AUSTRALIAN INSTITUTE OF PHYSICS

Promoting the role of Physics in research, education, industry and the community

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The AIP runs a monthly bulletin that goes out to over 4000 scientists, future scientists and those interested in science! 

To provide physics news or subscribe to the AIP bulletin please email physics@scienceinpublic.com.au.

To advertise in the bulletin, see our Jobs page.

  • 2 May 2022 12:00 PM | Anonymous
    • Exploring the connections between first nations, land, and country through science and art;
    • CSIRO’s Dr Keith Banner named Physical Scientist of the Year;
    • Australia’s contribution to the James Webb Telescope; and
    • Addressing the underrepresentation of women in physics academia and education.

    These topics all feature in the first edition for 2022 of Australian Physics magazine.

    AIP members can read the edition online here.

    The cover of the edition showcases the beautiful artwork of Sean James Cassidy in collaboration with Wiradjuri artists Scott Turnbull and Scott Sauce Towney.

    The collaborative artwork depicts two goannas joined at the hip, representing an Elder mentoring a student. The goanna is the totem of the Wiradjuri Nation. The figure eight shape the two goannas make refers to the eight Aboriginal ways of learning, which include story sharing, community links, and learning maps (see Page 20 of the magazine). 

    The artwork is part of an installation in the Rotary Peace Park in Parkes, NSW. It also now is proudly displayed on our website, together with our acknowledgement of Country.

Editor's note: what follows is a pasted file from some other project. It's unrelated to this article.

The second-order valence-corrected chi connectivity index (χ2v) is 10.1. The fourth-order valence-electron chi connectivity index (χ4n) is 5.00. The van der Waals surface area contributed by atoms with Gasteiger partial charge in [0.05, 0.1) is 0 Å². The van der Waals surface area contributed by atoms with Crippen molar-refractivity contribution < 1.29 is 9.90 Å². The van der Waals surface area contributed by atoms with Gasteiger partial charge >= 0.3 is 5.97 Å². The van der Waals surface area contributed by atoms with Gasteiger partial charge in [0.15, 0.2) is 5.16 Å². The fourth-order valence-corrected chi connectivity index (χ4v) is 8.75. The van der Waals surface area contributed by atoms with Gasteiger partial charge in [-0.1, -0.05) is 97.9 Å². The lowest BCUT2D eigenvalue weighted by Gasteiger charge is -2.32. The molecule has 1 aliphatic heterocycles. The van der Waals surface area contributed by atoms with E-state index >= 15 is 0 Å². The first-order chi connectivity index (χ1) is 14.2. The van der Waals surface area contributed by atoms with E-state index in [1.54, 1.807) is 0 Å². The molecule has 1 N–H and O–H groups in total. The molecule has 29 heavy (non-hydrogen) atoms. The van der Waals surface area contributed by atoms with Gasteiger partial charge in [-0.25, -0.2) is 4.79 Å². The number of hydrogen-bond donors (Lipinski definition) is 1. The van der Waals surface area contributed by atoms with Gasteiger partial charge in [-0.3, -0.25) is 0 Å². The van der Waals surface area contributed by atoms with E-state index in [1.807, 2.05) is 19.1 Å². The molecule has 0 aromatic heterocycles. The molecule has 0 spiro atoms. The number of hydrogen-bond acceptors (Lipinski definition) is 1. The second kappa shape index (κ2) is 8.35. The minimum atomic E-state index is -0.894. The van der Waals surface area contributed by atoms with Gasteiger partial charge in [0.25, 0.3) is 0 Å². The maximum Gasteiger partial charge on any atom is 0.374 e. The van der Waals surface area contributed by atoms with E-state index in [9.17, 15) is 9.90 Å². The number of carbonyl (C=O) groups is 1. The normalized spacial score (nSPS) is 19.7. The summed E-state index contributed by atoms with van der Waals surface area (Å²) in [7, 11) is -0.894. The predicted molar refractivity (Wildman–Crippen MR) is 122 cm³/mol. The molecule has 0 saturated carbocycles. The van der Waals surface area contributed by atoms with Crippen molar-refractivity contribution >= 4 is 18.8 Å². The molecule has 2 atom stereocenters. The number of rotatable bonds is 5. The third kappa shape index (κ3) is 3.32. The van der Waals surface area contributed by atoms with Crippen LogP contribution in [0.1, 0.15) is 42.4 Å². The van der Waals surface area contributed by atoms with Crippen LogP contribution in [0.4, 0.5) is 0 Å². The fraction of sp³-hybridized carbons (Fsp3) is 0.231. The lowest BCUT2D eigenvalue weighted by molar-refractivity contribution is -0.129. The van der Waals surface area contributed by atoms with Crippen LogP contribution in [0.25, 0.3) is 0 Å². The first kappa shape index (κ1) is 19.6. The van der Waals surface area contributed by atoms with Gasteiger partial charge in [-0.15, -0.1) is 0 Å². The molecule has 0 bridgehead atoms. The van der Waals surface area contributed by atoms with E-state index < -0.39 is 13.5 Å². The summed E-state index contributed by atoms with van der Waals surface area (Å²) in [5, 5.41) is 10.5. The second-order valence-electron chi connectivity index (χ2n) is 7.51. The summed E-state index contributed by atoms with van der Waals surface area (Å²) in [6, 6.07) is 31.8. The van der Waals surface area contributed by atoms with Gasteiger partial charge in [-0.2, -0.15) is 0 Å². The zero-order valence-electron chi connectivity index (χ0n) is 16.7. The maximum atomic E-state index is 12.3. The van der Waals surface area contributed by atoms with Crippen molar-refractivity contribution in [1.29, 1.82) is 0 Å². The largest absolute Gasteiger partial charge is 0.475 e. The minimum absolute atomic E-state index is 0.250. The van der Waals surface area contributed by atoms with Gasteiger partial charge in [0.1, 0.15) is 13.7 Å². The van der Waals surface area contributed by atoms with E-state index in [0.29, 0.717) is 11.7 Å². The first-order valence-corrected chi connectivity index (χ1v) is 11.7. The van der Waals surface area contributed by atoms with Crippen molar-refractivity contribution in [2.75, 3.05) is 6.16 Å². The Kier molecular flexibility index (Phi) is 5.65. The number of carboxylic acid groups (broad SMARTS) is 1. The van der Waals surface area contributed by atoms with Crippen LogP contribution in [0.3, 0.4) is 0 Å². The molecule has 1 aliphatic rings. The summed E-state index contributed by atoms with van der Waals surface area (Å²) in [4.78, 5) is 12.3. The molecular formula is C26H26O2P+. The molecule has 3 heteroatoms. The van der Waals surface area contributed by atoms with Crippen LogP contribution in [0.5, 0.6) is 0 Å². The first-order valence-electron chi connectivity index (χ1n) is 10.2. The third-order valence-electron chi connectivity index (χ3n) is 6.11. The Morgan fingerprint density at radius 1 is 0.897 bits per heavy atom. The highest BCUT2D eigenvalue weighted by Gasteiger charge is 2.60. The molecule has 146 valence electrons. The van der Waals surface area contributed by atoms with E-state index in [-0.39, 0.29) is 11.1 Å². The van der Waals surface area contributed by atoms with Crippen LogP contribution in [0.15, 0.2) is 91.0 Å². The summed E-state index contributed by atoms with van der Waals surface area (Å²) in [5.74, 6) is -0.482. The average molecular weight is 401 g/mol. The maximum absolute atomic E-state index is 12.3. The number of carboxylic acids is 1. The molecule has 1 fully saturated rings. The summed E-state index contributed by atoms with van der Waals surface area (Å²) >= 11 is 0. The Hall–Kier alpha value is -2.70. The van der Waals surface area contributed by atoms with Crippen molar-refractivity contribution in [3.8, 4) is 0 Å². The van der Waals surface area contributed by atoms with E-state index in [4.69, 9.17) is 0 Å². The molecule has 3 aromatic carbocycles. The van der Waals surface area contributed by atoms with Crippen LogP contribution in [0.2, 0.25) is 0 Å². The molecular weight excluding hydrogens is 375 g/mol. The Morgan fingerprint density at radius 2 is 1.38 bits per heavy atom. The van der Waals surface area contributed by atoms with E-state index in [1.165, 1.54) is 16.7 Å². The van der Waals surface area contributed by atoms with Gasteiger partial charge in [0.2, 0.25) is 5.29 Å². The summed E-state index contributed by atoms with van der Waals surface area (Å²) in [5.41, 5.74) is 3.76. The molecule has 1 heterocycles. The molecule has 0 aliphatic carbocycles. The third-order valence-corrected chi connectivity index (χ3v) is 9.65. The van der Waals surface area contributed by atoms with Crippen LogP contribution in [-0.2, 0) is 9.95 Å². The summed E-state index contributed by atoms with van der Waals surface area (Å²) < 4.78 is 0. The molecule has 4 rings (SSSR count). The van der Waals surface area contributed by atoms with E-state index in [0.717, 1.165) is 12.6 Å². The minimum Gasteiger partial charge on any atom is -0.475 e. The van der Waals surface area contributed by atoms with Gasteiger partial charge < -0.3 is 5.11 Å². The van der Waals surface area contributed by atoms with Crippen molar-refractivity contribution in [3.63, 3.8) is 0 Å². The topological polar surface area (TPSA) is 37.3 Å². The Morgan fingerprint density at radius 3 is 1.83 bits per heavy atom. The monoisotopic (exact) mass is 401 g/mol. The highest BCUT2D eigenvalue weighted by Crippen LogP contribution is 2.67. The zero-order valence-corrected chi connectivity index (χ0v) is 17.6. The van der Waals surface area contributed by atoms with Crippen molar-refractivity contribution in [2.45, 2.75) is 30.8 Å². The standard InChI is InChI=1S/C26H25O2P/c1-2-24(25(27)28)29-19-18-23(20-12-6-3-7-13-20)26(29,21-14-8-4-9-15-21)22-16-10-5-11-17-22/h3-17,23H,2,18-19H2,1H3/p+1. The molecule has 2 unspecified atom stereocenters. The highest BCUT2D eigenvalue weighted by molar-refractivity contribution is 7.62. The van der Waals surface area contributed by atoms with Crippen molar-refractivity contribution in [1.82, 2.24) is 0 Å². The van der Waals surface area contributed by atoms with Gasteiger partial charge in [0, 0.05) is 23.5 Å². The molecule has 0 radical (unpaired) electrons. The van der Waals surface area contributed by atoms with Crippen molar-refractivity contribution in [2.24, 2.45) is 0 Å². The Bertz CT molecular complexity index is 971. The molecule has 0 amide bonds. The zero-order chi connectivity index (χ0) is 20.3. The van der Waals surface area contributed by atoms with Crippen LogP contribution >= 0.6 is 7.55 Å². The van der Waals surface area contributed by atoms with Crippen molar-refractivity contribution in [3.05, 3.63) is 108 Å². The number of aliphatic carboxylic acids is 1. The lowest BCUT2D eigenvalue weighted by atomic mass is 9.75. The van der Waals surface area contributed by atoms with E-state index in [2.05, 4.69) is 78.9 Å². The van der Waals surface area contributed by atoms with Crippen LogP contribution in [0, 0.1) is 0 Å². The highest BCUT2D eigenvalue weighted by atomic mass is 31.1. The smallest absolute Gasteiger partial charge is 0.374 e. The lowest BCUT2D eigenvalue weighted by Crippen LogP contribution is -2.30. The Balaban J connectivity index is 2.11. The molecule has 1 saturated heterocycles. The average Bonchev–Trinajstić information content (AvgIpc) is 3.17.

The Jan – Mar edition also includes an obituary to former AIP President, Emeritus Professor Tony Klein, AM FAA. He was also the recipient of our 1990 Walter Boas Medal and appointed an Honorary Fellow of the AIP in the late 1990s.

    You can also read the #PhysicsGotMeHere career profiles of mathematical biologist Dr James McCaw (University of Melbourne) and paediatric intensive care doctor Dr Rebecca Pearce (Monash Children’s Hospital).

    If you are not currently an AIP member and want to receive the Australian Magazine and/or access the latest editions online, you can view membership options here and join here.

  • 8 Apr 2022 4:00 PM | Anonymous

    Didn't see the email bulletin for Apr AIP news? Good news - you can read it here.

    Highlights: 

    • Research independence bill defeated but unites research sector - AIP President speaks at the Senate inquiry
    • 24th AIP Congress in Adelaide in December - Optics and photonics, the latest industry tech, and catered poster sessions will feature at this year's Congress
    • Nominations for 11 AIP awards open
    • Odd radio circles: a closer look
    • A conduit between academics & the public: Ben Keirnan #PhysicsGotMeHere

    Never miss out on future AIP bulletins by emailing physics@scienceinpublic.com.au to subscribe. 

  • 1 Apr 2022 12:00 PM | Anonymous

    Optics and photonics, the latest industry tech, and catered poster sessions will feature at this year’s AIP Congress

    With the easing of restrictions across Australia, we look forward to welcoming you to Adelaide in December for the first, large, in-person meeting of the Australian physics community since the AIP Congress in Perth in 2018.

    The 24th AIP Congress will be held at the Adelaide Convention Centre from 11-16 December. The Convention Centre is conveniently located on the picturesque banks of the Torrens Lake in the heart of the city.